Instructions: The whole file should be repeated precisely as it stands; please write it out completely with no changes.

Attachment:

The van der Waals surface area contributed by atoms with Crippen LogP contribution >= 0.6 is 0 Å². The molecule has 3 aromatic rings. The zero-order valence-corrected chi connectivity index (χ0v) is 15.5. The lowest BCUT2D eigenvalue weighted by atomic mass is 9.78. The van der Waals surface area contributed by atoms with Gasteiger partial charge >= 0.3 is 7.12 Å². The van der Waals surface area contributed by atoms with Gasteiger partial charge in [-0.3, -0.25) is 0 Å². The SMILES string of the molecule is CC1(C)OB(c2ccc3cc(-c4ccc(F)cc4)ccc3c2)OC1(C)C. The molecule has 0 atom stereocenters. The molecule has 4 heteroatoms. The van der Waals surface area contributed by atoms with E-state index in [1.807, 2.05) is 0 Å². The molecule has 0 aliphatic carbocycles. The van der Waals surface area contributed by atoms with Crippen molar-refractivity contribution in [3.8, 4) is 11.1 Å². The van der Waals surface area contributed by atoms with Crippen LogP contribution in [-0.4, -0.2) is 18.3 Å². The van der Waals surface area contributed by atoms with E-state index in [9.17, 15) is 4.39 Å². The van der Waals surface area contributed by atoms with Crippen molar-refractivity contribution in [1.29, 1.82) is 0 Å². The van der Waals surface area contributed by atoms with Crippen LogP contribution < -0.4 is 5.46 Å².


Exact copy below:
The van der Waals surface area contributed by atoms with Crippen LogP contribution >= 0.6 is 0 Å². The molecule has 3 aromatic rings. The zero-order valence-corrected chi connectivity index (χ0v) is 15.5. The lowest BCUT2D eigenvalue weighted by atomic mass is 9.78. The van der Waals surface area contributed by atoms with Gasteiger partial charge >= 0.3 is 7.12 Å². The van der Waals surface area contributed by atoms with Gasteiger partial charge in [-0.3, -0.25) is 0 Å². The SMILES string of the molecule is CC1(C)OB(c2ccc3cc(-c4ccc(F)cc4)ccc3c2)OC1(C)C. The molecule has 0 atom stereocenters. The molecule has 4 heteroatoms. The van der Waals surface area contributed by atoms with E-state index in [1.807, 2.05) is 0 Å². The molecule has 0 aliphatic carbocycles. The van der Waals surface area contributed by atoms with Crippen molar-refractivity contribution in [3.8, 4) is 11.1 Å². The van der Waals surface area contributed by atoms with Crippen LogP contribution in [-0.4, -0.2) is 18.3 Å². The van der Waals surface area contributed by atoms with E-state index in [9.17, 15) is 4.39 Å². The van der Waals surface area contributed by atoms with Crippen molar-refractivity contribution in [1.29, 1.82) is 0 Å². The van der Waals surface area contributed by atoms with Crippen LogP contribution < -0.4 is 5.46 Å².